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Paradise Valley Police Department to move forward with digital infrastructure

Photo of Paradise Valley police 911 dispatch
Paradise Valley Police Chief Freeman Carney presented to Town Council at the Jan. 28 work session at Town Hall, 6401 E. Lincoln Drive, the telecommunications program available through AT&T’s NG9-11 and how this new digital program will improve emergency services for town residents. (File Photos/DigitalFreePress.com)
Paradise Valley Police Chief Freeman Carney presents final details to Town Council
By Terrance Thornton | Digital Free Press

Paradise Valley Police Chief Freeman Carney is planning to move forward with critical digital infrastructure updates including a complete migration of internal police and general government operations to a cloud-based service.

Also, Chief Carney is readying an overhaul of the local 911 telecommunication capabilities through AT&T’s NG9-11 — a triple-redundant emergency contact line.

Paradise Valley Town Council, at its Thursday, Jan. 26, work session, heard final details of both endeavors with formal contract adoption for new digital services expected to be presented to the local governing board in February.

That critical piece of technology? Tyler Technologies and its cloud hosting services.

James Bailey, the town’s IT technology leader, says Tyler Technologies offered the municipality an opportunity to be an early adopter of moving to a cloud-based system.

Found part of Chief Carney’s report to Town Council is the proposed cost of moving Tyler Technologies digital services to a cloud-based format, which comes with an annual cost of $108,000.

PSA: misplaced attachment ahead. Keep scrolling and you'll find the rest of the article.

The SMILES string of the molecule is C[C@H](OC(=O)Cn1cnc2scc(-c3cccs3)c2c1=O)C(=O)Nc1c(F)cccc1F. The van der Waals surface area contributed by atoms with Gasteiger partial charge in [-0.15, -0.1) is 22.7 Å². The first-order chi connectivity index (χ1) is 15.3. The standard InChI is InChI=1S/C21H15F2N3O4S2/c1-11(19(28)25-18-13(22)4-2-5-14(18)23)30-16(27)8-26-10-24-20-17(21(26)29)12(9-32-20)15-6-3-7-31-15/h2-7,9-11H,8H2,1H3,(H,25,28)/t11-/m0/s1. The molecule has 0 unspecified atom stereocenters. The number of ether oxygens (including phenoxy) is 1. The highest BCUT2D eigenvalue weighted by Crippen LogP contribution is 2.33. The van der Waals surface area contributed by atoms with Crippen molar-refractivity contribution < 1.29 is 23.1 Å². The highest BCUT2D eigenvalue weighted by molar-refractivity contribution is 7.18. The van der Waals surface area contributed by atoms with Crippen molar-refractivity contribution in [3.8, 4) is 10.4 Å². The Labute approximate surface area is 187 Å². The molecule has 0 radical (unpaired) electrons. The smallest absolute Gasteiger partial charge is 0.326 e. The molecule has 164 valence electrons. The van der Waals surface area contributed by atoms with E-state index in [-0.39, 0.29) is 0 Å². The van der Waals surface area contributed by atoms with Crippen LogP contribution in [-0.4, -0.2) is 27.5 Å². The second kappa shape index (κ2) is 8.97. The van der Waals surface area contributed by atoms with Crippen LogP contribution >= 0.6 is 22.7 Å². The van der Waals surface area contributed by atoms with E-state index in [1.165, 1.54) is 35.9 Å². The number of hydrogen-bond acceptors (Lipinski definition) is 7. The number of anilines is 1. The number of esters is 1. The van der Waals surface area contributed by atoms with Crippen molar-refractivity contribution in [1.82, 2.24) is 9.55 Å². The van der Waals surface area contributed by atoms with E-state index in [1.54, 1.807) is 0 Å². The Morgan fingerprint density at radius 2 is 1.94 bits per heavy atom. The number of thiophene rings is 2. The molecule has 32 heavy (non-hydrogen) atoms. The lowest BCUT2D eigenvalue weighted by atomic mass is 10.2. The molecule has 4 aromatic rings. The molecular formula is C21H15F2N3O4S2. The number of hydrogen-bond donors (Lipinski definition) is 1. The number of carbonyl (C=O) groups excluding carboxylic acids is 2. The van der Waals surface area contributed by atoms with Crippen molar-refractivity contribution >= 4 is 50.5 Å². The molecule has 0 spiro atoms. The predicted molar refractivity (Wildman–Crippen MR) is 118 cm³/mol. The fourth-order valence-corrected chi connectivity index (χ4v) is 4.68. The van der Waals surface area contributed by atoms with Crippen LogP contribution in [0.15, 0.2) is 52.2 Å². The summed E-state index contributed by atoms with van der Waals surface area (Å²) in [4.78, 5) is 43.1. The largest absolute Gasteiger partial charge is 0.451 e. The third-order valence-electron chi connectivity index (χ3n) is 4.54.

Paradise Valley Police: 911

Chief Carney also presented to Town Council at the Jan. 28 work session at Town Hall, 6401 E. Lincoln Drive, the telecommunications program available through AT&T’s NG9-11 and how this new digital program will improve emergency services for town residents.

Today the Paradise Valley Police Department uses the MR911 program — or Maricopa Regional 911 — but, just recently, the Arizona Department of Administration completed a competitive solicitation for those services in Arizona. Chief Freeman, during a meeting held in December, reported AT&T won the state bid and is now offering its ADOA program.

The Paradise Valley Police Department has saw over 7,000 abandoned calls for emergency service last calendar year whereas dispatch employees called each back by hand — and have done so for years, Chief Freeman pointed out.

Police officials, in their report to City Council, report there is a $150,000 front-loaded request that is a 100% reimbursable grant through the state of Arizona for AT&T’s NG9-11 program.

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